Decision comes four years after ministers scrapped support for new projects
The UK has abandoned its opposition to subsidising new onshore windfarms, four years after ministers scrapped support for new projects.
The government will remove a block against onshore wind projects by allowing schemes to compete for subsidies alongside solar power developments and floating offshore wind projects, in a new auction scheme announced on Monday.
The U-turn follows the government’s pledge to cut emissions to virtually zero by 2050, a feat that its official climate advisers believe will require the UK’s onshore wind-power capacity to triple in the next 15 years.
The auction will take place in 2021, allowing new renewables projects to be up and running from the mid-2020s if they manage to clinch a contract that guarantees a price for the clean electricity they generate.
Alok Sharma, the secretary of state for business and energy, is said that ending the UK’s contribution to the climate crisis “means making the UK a world leader in renewable energy”.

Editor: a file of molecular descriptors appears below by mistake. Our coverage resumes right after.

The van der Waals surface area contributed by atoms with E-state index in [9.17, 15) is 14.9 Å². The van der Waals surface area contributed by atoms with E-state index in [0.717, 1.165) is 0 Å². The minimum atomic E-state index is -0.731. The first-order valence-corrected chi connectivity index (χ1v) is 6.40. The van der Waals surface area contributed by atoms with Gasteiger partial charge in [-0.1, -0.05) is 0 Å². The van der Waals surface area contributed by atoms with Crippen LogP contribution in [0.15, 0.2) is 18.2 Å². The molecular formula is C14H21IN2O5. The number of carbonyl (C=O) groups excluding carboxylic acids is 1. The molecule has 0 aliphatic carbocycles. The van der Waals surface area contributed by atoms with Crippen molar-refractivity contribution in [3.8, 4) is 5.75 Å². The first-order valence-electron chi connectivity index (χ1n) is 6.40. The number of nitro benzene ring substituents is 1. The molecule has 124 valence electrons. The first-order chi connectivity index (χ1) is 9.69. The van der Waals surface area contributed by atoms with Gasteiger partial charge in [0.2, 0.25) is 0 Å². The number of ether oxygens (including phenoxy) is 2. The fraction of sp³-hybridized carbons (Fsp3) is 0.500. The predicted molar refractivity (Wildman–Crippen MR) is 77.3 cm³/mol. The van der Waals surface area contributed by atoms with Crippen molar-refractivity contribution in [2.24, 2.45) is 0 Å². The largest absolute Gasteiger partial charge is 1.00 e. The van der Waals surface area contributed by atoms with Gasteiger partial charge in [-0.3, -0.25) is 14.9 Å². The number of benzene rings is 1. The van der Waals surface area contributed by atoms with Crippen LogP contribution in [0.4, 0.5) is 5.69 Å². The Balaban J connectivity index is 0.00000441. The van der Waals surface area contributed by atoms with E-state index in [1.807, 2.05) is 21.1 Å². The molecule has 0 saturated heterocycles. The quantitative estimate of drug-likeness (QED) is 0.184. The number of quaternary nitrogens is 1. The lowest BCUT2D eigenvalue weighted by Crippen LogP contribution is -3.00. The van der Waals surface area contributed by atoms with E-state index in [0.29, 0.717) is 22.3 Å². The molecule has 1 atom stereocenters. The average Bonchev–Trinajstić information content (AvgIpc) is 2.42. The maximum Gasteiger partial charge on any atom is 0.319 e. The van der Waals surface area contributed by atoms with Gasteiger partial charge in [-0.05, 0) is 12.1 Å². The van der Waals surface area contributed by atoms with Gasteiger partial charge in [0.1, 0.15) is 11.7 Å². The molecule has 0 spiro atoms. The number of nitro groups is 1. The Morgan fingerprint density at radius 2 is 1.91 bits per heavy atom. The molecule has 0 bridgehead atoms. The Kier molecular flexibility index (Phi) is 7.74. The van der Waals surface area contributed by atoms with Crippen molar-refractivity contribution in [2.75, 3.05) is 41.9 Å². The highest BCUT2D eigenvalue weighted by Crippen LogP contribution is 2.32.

The government will do this “in a way that works for everyone, listening to local communities and giving them an effective voice in decisions that affect them”, Sharma said.
Windfarm developers will need to comply with tough new proposals on community consent to qualify for the auction process. Those hoping to build a windfarm in England will also need the consent of the local community through existing planning codes.
Alethea Warrington, a campaigner at the climate change charity Possible, said: “We can finally celebrate the UK’s cheapest new energy source – onshore wind – being brought in from the cold.
“As our cheapest source of clean energy, onshore wind is hugely popular with people in the UK, who understand that we need to use all the tools in the box to tackle the climate crisis.”